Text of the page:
The Negro Theatre Workshop (NTW) was established in London in 1961 with the aim of producing dramas, revues and musicals. This was to give black artists experience and writers a chance to see their work performed, as well as developing and improving standards amongst black artists and technicians in every branch of theatre. As an ensemble of professional and amateur actors, directors and writers, the NTW performed original works in community centres, town halls, churches and cathedrals up and down the country as well as representing the United Kingdom at the First World Festival of Negro Arts in Dakar (Senegal).
Founding members included Pearl Connor-Mogotsi together with Lloyd Reckord, Bari Johnson, Horace James, George Brown, Bobby Naidoo, Nina Baden-Semper, Tony Cyrus and Ena Cabayo. The driving force was Pearl Connor-Mogotsi who, as Administrator and Honorary Secretary, used her energy, commitment and contacts to forge links with a broad range of organisations, individuals and movements such as the Movement for Colonial Freedom, War on Want, West Indian Standing Conference, The Church Army and The Council for British African Relations. The NTW had an impressive list of Patrons including The Archbishop of Canterbury, Joan Littlewood, Sir Laurence Olivier and Sir Learie Constantine. Trustees included The Earl of Listowel, Andrew Salkey, Christian Simpson and David Pitt. The NTW was supported by major figures in show business such as Sidney Poitier, Spike Milligan and Tony Richardson.
NTW's activities were run by an Organising Committee of Pearl Connor (Honorary Secretary), June Baden-Semper (Assistant Secretary), Tanya Morgan (Treasurer) and June Leach (Assistant Treasurer) with Christian Simpson of the BBC as Artistic Coordinator together with the actors and theatre directors Bari Johnson and Horace James. With the support of Michael Slattery, who arranged for the NTW to have free use of the Africa Centre for rehearsals, a number of productions - many touring - were organised between December 1964 and December 1965. These included Bethlehem Blues, The Dark Disciples and The Prodigal Son. Most of these productions were performed in churches throughout London because they offered their facilities free of charge. In January 1966, The Prodigal Son was performed at Lewisham Town Hall and Hackney's Baths Hall and a BBC television production of The Dark Disciples, subsequently selected as the British entry for the First World Festival of Negro Arts in Dakar (Senegal), was broadcast at Easter 1966.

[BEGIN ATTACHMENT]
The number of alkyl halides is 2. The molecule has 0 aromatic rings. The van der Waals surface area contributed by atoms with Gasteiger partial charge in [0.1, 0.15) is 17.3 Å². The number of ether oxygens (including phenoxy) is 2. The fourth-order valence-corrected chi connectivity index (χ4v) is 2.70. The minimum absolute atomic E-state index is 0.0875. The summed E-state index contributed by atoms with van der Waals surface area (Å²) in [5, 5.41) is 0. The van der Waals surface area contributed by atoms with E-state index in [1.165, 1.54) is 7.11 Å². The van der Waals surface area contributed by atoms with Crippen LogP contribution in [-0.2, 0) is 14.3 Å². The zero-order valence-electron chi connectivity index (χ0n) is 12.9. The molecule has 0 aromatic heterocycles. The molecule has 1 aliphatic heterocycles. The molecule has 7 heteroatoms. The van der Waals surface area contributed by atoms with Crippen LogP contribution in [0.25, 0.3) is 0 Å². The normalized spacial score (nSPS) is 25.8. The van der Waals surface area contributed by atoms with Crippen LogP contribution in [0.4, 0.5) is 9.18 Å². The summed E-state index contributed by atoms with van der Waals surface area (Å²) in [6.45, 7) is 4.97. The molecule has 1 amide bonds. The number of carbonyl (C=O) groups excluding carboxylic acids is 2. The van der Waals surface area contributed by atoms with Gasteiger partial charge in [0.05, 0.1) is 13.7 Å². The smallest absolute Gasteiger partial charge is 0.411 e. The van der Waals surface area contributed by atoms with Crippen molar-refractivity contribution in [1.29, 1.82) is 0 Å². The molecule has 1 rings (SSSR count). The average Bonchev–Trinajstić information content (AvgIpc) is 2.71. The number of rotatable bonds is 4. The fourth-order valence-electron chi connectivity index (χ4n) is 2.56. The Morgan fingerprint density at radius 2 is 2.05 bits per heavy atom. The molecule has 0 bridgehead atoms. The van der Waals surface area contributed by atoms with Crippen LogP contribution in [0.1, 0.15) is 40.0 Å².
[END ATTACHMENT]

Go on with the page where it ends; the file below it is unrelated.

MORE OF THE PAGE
Throughout its life, the NTW's development was restricted by lack of funds and a permanent base. Negotiations for an annual grant from the Arts Council, Trusts and charities were handicapped by their lack of a permanent home and performance space. Negotiations with the GLC for a lease to occupy Wilton's Music Hall looked promising but in the end came to nothing.
Although the NTW was comparatively short lived, it was a seminal organisation in several ways. Through its productions it helped to train numerous actors, dancers, writers and directors, built the reputations and raised the profiles of many in the profession and in this way enabled them to obtain their equity cards.